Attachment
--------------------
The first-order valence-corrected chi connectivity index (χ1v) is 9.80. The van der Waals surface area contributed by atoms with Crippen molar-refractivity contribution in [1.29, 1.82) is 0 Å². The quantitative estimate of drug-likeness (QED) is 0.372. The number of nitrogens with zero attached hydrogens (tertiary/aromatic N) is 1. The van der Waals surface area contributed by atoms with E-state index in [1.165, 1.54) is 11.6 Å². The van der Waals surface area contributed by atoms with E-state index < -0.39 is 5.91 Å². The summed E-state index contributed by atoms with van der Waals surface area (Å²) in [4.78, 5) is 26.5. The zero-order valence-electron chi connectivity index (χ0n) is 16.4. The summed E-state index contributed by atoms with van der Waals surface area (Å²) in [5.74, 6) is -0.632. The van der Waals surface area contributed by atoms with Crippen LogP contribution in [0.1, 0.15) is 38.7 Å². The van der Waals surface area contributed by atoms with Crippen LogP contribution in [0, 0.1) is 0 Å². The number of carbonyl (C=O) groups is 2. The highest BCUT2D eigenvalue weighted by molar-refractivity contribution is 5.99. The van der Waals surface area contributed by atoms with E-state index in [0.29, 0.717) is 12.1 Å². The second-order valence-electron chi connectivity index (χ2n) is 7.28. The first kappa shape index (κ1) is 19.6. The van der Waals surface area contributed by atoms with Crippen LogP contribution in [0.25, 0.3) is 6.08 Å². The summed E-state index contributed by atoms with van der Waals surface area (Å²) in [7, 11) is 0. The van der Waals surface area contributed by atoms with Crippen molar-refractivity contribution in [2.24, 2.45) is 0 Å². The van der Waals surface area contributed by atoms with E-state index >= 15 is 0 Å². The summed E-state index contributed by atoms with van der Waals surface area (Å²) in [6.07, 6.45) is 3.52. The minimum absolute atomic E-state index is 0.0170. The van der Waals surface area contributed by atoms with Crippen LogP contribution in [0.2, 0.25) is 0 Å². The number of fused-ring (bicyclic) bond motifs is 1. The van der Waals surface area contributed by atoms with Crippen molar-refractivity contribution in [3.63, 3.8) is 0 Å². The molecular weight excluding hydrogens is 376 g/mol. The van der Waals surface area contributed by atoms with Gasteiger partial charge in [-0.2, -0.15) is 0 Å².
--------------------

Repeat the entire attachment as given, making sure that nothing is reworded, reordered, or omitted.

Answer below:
The first-order valence-corrected chi connectivity index (χ1v) is 9.80. The van der Waals surface area contributed by atoms with Crippen molar-refractivity contribution in [1.29, 1.82) is 0 Å². The quantitative estimate of drug-likeness (QED) is 0.372. The number of nitrogens with zero attached hydrogens (tertiary/aromatic N) is 1. The van der Waals surface area contributed by atoms with E-state index in [1.165, 1.54) is 11.6 Å². The van der Waals surface area contributed by atoms with E-state index < -0.39 is 5.91 Å². The summed E-state index contributed by atoms with van der Waals surface area (Å²) in [4.78, 5) is 26.5. The zero-order valence-electron chi connectivity index (χ0n) is 16.4. The summed E-state index contributed by atoms with van der Waals surface area (Å²) in [5.74, 6) is -0.632. The van der Waals surface area contributed by atoms with Crippen LogP contribution in [0.1, 0.15) is 38.7 Å². The van der Waals surface area contributed by atoms with Crippen LogP contribution in [0, 0.1) is 0 Å². The number of carbonyl (C=O) groups is 2. The highest BCUT2D eigenvalue weighted by molar-refractivity contribution is 5.99. The van der Waals surface area contributed by atoms with E-state index in [0.29, 0.717) is 12.1 Å². The second-order valence-electron chi connectivity index (χ2n) is 7.28. The first kappa shape index (κ1) is 19.6. The van der Waals surface area contributed by atoms with Crippen LogP contribution in [0.25, 0.3) is 6.08 Å². The summed E-state index contributed by atoms with van der Waals surface area (Å²) in [7, 11) is 0. The van der Waals surface area contributed by atoms with Crippen molar-refractivity contribution in [2.24, 2.45) is 0 Å². The van der Waals surface area contributed by atoms with E-state index >= 15 is 0 Å². The summed E-state index contributed by atoms with van der Waals surface area (Å²) in [6.07, 6.45) is 3.52. The minimum absolute atomic E-state index is 0.0170. The van der Waals surface area contributed by atoms with Crippen LogP contribution in [0.2, 0.25) is 0 Å². The number of fused-ring (bicyclic) bond motifs is 1. The van der Waals surface area contributed by atoms with Crippen molar-refractivity contribution in [3.63, 3.8) is 0 Å². The molecular weight excluding hydrogens is 376 g/mol. The van der Waals surface area contributed by atoms with Gasteiger partial charge in [-0.2, -0.15) is 0 Å².